Locomotoring

Seven continents, seven seas, seven billion people and seven thousand good eats …

The very edge of San Francisco

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Sutro baths from Cliff House

Sutro baths from Cliff House

What have we got at the edge of San Francisco? Sutro baths of course. Our very own modern ruins. And fog. I doubt a hundred years have changed the course of San Francisco’s weather. So, who built a public bath house on a generally cold and often foggy beach? A rich dude, of course. In 1896, Mr. Sutro, who owned most of San Francisco’s western front, built an indoor swimming pool, in fact a set of seven swimming pools, at a cost of over a million dollars. Why? I guess, because he could.

Statistics of this bath are impressive even by today’s standards – six heated salt water pools of varying degrees and a cold freshwater pool. High tide could replace its 1.7 million gallons of water in an hour! There were 20,000 bathing suits and 40,000 towels for rent, with a capacity for 10,000 at a time. There were slides, trapeze and and diving boards. An amphitheater seated more than 3500 people and offered a variety shows. Its three restaurants could serve a 1000 people at a sitting. And it was a museum of sorts – Egyptian mummies, stuffed animals, pinned insects, coin collections, photographs and fine arts – display of Mr. Sutro’s things, maybe?

Picnic lunch at Sutro Baths, Brrrr....

Picnic lunch at Sutro Baths, Brrrr....

I am not surprised that the bath house struggled for years due to high operating costs. Eventually, it was destroyed in 1960s in a suspicious fire. The land is now part of Golden Gate National Recreation Area and start of a wonderful coastal hike. It is typically foggy in spring and early summer, but otherwise one can walk all the way to Fort Point and back. Adjoining Cliff House looks a bit forbidding to enter for just a cup of coffee but I am sure they would serve you a cuppa. And I promise you will need one if you find yourself wandering at the baths on a foggy and windy afternoon.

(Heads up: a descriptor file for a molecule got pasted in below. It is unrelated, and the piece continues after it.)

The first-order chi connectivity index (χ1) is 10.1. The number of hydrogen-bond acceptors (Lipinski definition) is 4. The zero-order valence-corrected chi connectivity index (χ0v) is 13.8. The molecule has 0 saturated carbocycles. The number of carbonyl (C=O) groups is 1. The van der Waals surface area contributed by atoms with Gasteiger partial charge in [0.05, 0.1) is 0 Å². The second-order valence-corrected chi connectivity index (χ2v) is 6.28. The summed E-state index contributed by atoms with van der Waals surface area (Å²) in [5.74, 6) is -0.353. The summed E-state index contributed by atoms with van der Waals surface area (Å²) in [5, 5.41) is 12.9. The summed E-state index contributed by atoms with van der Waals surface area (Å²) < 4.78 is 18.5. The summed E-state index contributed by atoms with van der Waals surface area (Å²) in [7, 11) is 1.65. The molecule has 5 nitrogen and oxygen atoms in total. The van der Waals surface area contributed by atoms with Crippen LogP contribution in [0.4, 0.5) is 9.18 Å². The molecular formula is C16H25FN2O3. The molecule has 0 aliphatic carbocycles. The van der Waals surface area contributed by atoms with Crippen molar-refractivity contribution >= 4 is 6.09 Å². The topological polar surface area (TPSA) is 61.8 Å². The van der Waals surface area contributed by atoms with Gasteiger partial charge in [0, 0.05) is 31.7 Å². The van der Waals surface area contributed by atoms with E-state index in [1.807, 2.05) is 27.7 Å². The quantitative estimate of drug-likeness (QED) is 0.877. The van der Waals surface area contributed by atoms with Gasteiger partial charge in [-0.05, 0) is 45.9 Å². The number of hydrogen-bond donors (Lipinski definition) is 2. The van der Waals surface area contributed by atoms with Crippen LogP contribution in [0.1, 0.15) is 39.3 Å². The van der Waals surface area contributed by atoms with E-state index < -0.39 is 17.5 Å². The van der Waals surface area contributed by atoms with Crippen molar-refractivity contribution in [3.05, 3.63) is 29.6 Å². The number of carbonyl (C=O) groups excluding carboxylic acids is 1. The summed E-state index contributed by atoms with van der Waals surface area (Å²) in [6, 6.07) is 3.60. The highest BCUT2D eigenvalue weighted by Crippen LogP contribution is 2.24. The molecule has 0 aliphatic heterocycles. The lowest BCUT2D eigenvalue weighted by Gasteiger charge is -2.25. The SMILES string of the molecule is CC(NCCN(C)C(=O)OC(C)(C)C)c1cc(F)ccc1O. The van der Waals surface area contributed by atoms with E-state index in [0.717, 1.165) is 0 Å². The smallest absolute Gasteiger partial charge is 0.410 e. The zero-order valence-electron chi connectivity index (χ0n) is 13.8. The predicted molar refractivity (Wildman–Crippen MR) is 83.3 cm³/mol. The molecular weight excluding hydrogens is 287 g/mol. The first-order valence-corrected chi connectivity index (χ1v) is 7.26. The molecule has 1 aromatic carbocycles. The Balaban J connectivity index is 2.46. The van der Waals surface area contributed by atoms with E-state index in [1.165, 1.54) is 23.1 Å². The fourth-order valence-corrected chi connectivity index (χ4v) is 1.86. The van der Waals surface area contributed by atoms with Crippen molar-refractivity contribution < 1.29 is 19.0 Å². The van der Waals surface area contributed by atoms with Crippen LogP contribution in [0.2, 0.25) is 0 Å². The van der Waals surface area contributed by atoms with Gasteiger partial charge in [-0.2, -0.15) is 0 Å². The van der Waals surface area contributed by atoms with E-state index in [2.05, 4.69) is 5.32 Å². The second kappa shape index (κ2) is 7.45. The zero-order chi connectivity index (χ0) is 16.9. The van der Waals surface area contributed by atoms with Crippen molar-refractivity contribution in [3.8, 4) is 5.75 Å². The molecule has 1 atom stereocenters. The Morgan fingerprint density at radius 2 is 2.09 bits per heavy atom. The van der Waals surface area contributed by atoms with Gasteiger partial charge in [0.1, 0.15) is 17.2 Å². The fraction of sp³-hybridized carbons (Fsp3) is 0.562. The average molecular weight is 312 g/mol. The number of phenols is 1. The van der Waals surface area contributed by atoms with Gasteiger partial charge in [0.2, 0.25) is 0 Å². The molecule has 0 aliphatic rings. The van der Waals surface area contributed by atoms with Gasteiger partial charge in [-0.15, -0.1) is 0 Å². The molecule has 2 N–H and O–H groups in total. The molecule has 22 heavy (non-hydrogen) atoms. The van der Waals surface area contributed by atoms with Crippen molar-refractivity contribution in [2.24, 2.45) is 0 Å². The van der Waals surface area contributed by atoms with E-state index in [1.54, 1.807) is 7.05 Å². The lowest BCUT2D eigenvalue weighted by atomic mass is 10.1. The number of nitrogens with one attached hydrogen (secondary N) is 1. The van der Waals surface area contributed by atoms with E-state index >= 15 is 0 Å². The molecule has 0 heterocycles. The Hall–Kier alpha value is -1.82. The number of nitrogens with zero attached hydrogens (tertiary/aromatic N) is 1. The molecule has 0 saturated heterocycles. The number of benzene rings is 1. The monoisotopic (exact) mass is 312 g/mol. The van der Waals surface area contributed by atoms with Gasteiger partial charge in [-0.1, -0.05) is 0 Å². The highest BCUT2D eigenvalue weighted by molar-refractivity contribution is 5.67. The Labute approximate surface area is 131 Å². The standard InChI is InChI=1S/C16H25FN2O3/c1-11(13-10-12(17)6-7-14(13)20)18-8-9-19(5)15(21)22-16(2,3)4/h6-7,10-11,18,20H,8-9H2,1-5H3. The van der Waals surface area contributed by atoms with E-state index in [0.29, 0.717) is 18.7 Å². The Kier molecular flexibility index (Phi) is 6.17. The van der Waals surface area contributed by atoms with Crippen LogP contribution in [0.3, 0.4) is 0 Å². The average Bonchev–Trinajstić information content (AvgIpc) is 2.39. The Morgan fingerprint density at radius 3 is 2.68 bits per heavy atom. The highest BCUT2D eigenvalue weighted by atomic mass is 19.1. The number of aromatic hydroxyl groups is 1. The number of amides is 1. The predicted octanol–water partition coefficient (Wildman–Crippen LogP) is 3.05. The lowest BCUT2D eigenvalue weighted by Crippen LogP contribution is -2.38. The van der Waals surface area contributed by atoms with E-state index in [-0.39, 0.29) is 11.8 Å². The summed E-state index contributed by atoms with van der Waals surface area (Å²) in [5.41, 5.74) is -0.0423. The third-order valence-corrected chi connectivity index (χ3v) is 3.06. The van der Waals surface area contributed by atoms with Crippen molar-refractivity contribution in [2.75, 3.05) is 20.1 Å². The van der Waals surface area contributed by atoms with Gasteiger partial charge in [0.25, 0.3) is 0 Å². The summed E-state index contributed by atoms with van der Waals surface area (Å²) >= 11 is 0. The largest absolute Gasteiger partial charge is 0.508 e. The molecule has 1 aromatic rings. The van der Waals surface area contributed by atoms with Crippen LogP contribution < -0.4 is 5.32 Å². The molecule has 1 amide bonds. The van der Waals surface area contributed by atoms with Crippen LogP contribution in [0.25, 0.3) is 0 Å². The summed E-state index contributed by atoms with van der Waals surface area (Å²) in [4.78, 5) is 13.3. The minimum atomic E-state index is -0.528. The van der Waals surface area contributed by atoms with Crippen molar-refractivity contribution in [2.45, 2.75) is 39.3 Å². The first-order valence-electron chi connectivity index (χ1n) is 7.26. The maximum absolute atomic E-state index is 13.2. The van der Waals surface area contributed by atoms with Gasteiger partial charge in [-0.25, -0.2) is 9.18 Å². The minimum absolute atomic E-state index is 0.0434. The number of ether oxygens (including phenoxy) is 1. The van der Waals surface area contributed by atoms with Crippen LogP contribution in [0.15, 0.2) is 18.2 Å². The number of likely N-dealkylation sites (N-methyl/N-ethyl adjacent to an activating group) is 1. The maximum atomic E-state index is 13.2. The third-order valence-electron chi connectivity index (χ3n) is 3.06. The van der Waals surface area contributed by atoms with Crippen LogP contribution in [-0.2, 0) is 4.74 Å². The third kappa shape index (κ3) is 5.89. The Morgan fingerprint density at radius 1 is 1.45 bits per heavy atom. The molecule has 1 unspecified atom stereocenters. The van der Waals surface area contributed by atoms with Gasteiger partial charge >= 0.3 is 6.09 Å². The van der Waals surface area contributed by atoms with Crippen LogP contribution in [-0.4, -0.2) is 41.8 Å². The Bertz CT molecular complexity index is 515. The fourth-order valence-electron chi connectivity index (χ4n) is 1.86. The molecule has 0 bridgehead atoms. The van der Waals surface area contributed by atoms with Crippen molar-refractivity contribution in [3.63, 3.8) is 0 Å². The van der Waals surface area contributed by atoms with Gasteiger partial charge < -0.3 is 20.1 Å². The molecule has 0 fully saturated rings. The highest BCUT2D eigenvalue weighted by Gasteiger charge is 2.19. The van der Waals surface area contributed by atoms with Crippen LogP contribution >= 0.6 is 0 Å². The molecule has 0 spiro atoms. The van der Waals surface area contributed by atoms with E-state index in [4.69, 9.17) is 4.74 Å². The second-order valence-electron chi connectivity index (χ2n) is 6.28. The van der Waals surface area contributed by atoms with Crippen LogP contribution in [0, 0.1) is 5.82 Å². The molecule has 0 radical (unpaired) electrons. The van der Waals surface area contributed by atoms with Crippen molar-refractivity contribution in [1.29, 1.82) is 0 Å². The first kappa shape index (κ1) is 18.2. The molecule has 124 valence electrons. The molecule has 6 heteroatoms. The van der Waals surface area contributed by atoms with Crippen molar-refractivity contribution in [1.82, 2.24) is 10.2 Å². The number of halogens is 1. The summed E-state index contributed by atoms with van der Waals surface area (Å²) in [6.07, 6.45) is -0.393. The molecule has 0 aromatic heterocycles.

Ocean Beach from Cliff House

Ocean Beach from Cliff House

The beach itself, Ocean Beach, is popular among the locals. On a summer day, you will see picnics laid out, kites flying, joggers, surfers, smimmers and the usual things one expects at a beach during summer. I am not sure if any of that is advisable unless you are used to summers being cold, like the locals are. For historical photos of Sutro Baths, click here.

If you like history or simply like stories, look out for free docent led walks by San Francisco City Guides. The walks are classified under Sutro Heights or Lands’ End.

One Response

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  1. Ooh, I love this. Americans don’t quite have the ruined palaces of emperors or faded triumphal arches, but our ruins always feel more somewhat more mysterious to me. Maybe the people who lived there–or swam there–were there in your parents’ lifetime or your parents’ parents’ lifetime. The history feels so close. Great read!

    Laura

    Laura

    June 2, 2009 at 11:22 am


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